Dr. Fauci Says 'A Real Degree of Normality' May Come by November as New York COVID-19 ICU Admissions Dip for First Time

Dr. Anthony Fauci, the head of the National Institute of Allergy and Infectious Diseases and a member of the White House coronavirus task force, said the nation could return to a "degree of normality" by fall.

The physician and immunologist made the comments on MSNBC's The 11th Hour on Friday evening.

Asked by host Brian Williams if by November voters will be able to participate in the upcoming presidential election, Fauci said that while this was not his area of expertise, "I would hope that by November we would have things under such control that we could have a real degree of normality."

Fauci made the forecast as the country continues to lead the world in reported COVID-19 cases, with more than half a million, according to Johns Hopkins University.

Since the COVID-19 pandemic started in the central Chinese city of Wuhan late last year, more than 18,000 people have died in the U.S. of the disease caused by the new coronavirus. In the past 24 hours, the U.S. became the first country to report more than 2,000 COVID-19 deaths in a day.

Worldwide, more than 1.6 million people have been diagnosed with COVID-19, almost 103,000 people have died, and more than 377,040 are known to have recovered. As shown in the Statista map below, the coronavirus has reached every continent except Antarctica.

coronavirus, map, covid-19, countries, world
A graphic provided by Statista shows the global spread of the new coronavirus as of early April 9. More than 1.5 million people have been afflicted, over 346,000 of whom have recovered and over 93,000 of whom have died. Statista

In hard-hit New York, more people have been diagnosed with COVID-19 than any country outside the U.S. Attempting to temper the tragic figures with a glimmer of hope, New York Governor Andrew Cuomo told his daily press briefing on Friday that following a record high on Wednesday, 22 fewer people died on Thursday at 777.

"The leveling off of the number of lives lost is [a] somewhat hopeful sign," he said.

Earlier in the week, the governor said it appeared measures taken to tackle COVID-19 were "flattening the curve so far," but warned letting up would risk seeing figures worsen again.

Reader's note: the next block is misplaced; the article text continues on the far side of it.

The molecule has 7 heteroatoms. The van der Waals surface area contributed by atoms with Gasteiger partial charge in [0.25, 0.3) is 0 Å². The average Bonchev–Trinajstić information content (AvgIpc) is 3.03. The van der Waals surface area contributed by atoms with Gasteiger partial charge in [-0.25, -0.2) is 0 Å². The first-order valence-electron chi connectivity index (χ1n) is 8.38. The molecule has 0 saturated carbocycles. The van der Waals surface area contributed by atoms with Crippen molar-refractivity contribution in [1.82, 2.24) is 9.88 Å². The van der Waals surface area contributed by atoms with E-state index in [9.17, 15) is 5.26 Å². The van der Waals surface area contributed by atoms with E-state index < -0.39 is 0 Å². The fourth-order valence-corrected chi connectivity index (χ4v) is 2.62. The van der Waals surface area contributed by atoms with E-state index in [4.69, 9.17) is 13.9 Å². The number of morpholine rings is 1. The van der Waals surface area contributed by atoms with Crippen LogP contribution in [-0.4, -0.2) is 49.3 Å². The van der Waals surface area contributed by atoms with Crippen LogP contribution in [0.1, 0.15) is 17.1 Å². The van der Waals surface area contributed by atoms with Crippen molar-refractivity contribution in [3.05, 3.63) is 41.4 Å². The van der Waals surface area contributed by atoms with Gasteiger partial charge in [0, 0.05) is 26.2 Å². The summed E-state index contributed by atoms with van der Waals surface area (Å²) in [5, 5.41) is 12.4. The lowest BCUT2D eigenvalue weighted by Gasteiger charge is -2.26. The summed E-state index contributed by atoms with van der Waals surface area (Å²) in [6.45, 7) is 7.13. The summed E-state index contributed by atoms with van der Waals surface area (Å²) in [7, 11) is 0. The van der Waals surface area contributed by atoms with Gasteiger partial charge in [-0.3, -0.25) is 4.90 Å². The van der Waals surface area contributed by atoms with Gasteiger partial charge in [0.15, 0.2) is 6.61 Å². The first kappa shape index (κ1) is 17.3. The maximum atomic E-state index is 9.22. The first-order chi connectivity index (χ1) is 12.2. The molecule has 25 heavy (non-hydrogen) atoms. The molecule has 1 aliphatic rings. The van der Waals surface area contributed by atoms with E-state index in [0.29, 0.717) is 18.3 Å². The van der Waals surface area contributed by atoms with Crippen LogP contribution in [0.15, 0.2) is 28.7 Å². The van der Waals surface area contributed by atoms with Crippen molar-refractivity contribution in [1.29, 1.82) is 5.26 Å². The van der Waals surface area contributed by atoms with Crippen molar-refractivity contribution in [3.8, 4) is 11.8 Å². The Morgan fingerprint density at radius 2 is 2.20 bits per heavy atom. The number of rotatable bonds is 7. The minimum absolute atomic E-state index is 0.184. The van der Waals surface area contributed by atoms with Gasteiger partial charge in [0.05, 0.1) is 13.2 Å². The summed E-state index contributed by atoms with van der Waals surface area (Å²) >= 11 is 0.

On Friday, Cuomo said there was a "dramatic decline" in the three-day average of hospitalizations, although the change was not down relative to Thursday. ICU admissions were down "for the first time since we started this intense journey," he said.

That day, President Donald Trump told a White House coronavirus press briefing that deciding how and when to re-open the economy would be one of the hardest he's made.

"I don't know that I've had a bigger decision. But I'm going to surround myself with the greatest minds. Not only the greatest minds, but the greatest minds in numerous different businesses, including the business of politics and reason," Trump said.

"And we're going to make a decision, and hopefully it's going to be the right decision."

Centers for Disease Control and Prevention Advice on Using Face Coverings to Slow Spread of COVID-19

  • CDC recommends wearing a cloth face covering in public where social distancing measures are difficult to maintain.
  • A simple cloth face covering can help slow the spread of the virus by those infected and by those who do not exhibit symptoms.
  • Cloth face coverings can be fashioned from household items. Guides are offered by the CDC. (https://www.cdc.gov/coronavirus/2019-ncov/prevent-getting-sick/diy-cloth-face-coverings.html)
  • Cloth face coverings should be washed regularly. A washing machine will suffice.
  • Practice safe removal of face coverings by not touching eyes, nose, and mouth, and wash hands immediately after removing the covering.

World Health Organization advice for avoiding spread of coronavirus disease (COVID-19)

Hygiene advice

  • Clean hands frequently with soap and water, or alcohol-based hand rub.
  • Wash hands after coughing or sneezing; when caring for the sick; before, during and after food preparation; before eating; after using the toilet; when hands are visibly dirty; and after handling animals or waste.
  • Maintain at least 1 meter (3 feet) distance from anyone who is coughing or sneezing.
  • Avoid touching your hands, nose and mouth. Do not spit in public.
  • Cover your mouth and nose with a tissue or bent elbow when coughing or sneezing. Discard the tissue immediately and clean your hands.

Medical advice

  • Avoid close contact with others if you have any symptoms.
  • Stay at home if you feel unwell, even with mild symptoms such as headache and runny nose, to avoid potential spread of the disease to medical facilities and other people.
  • If you develop serious symptoms (fever, cough, difficulty breathing) seek medical care early and contact local health authorities in advance.
  • Note any recent contact with others and travel details to provide to authorities who can trace and prevent spread of the disease.
  • Stay up to date on COVID-19 developments issued by health authorities and follow their guidance.

Mask and glove usage

  • Healthy individuals only need to wear a mask if taking care of a sick person.
  • Wear a mask if you are coughing or sneezing.
  • Masks are effective when used in combination with frequent hand cleaning.
  • Do not touch the mask while wearing it. Clean hands if you touch the mask.
  • Learn how to properly put on, remove and dispose of masks. Clean hands after disposing of the mask.
  • Do not reuse single-use masks.
  • Regularly washing bare hands is more effective against catching COVID-19 than wearing rubber gloves.
  • The COVID-19 virus can still be picked up on rubber gloves and transmitted by touching your face.
Dr. Fauci Says 'A Real Degree of Normality' May Come by November as New York COVID-19 ICU Admissions Dip for First Time | U.S.